“You know Christmas is coming soon, so we’re going to treat this night like a gift,” Wyatt Shears triumphantly shouted over the rambunctious crowd. The crowd responded to Shears’ statement by unleashing their antagonistic energy, bouncing off the walls and jumping around like human pogo sticks in the middle of the mosh pit. The Garden, composed of twins Wyatt and Fletcher Shears, performed an assuredly epic orchestration of their inventive sound, self-named “vada-vada.”
Stepping foot into Velvet Jones, I was in complete awe, as this was the first time I had seen the venue at almost maximum capacity. A community of artsy teenagers that could’ve easily been casted in “Stranger Things” greeted each other and harmonized over the Modern Baseball track “Wedding Singer,” playing on a loop above the empty stage. I came across concertgoer Dorothy Tang near the front of the stage and asked if she was prepared to mosh her heart out, responding by pointing at her five inch black heeled boots and saying, “These shoes weren’t made for moshing, but I’m ready to head-bang my heart away on the side!” This show was a prime example of concerts bringing complete strangers together, creating a safe space where chaos and camaraderie can coexist.
Three opening acts had brief sets before The Garden was scheduled to take the stage, reminiscent of a Beach Goth-esque festival setting. The second opening act Heyrocco brought forth a Nirvana atmosphere to the stage, building up to a grunge momentum and emitting songs about the never-ending wave of sadness found in a teen’s heart. Heyrocco’s union of engaging lyricism and thrilling instrumentation amplified the intensity of the purple-lit Velvet Jones. Once The Garden hit the stage, Wyatt Shears transfixed a laser-like focus on channeling a spastic diorama of sound. The bleak lyrics provided an addition to the polyrhythmic precision as Wyatt repeatedly yelled out, “I like cereal, but I’m not a serial killer.” The Garden does not rely on impressive theatrics nor grandiose stage backgrounds to get the crowd entranced, hyped up and sweating profusely on each other. During the performance of the track “All Smiles Over Here,” the crowd turned into a maelstrom of failed stage dives, checkered Vans flying in the air and Wyatt handing the mic to ecstatic fans so they could shout out the chorus.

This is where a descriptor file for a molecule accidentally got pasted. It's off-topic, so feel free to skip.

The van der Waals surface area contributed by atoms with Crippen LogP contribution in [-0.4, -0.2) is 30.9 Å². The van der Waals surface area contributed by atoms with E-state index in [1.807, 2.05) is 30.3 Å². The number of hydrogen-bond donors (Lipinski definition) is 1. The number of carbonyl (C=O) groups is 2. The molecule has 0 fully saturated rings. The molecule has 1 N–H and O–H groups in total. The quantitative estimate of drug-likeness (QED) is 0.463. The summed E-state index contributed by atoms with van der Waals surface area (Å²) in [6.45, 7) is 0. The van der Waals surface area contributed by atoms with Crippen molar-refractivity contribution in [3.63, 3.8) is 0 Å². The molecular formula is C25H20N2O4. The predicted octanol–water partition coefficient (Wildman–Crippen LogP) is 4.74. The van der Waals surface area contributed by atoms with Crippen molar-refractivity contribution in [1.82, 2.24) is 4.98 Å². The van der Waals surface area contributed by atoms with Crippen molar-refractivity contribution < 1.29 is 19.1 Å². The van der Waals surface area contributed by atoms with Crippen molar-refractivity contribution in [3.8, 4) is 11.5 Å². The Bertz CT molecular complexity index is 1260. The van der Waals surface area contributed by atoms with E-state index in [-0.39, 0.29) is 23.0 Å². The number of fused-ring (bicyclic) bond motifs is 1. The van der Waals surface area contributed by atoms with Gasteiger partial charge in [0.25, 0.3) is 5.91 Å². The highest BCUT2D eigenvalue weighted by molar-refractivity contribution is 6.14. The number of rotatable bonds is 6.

Midway during the set, the sonic distortion escaping from Wyatt’s buoyant vocals in “Crystal Clear” created a journey of sensory annihilation. The bass riffs combined with Fletcher’s thunderous drumming when performing the single “Egg,” displayed The Garden’s stylistically diverse dynamic. The audience reciprocated the same chaotic energy that The Garden put into their performance, creating a symbiotic relationship between fans and the band. The eager fans erupted in a rage for an encore, pleading for one final song to draw the night to a close. Fletcher and Wyatt responded to their dire calls and performed “I’m A Woman,” an ode to the twins’ ability to defy gender roles. A realization hit the audience that perhaps The Garden’s songs were meant to be sung together, in a space where everyone feels at ease and accepted.
As the crowd dispersed toward the entrance of Velvet Jones, people lit their cigarettes with sweat shining from their foreheads and exchanged words about Wyatt’s spontaneous dance moves.
To sum up the show, second-year Chloe Anderson said, “The night was fun and interesting, but most of it consisted of me desperately trying to avoid getting caught and trampled in a giant mosh pit.”
The Garden provided a show composed of unbridled energy, innate eccentricity and polite fans offering a helping hand to anyone who dropped on the floor during the escalated moshing intervals.
The Shears twins don’t adhere to any guidelines, rules or preconceptions — they embody their own conceptual style of music. Their music is centered on having free reign on creative landscapes and being able to illustrate a panel of alluring emotions through the medium of unconventional sounds. In The Garden’s world, there is no focus on wanting to fit in with what is deemed to be cool in the punk scene. They dare to defy gender roles, genre molds and the tangents of normality.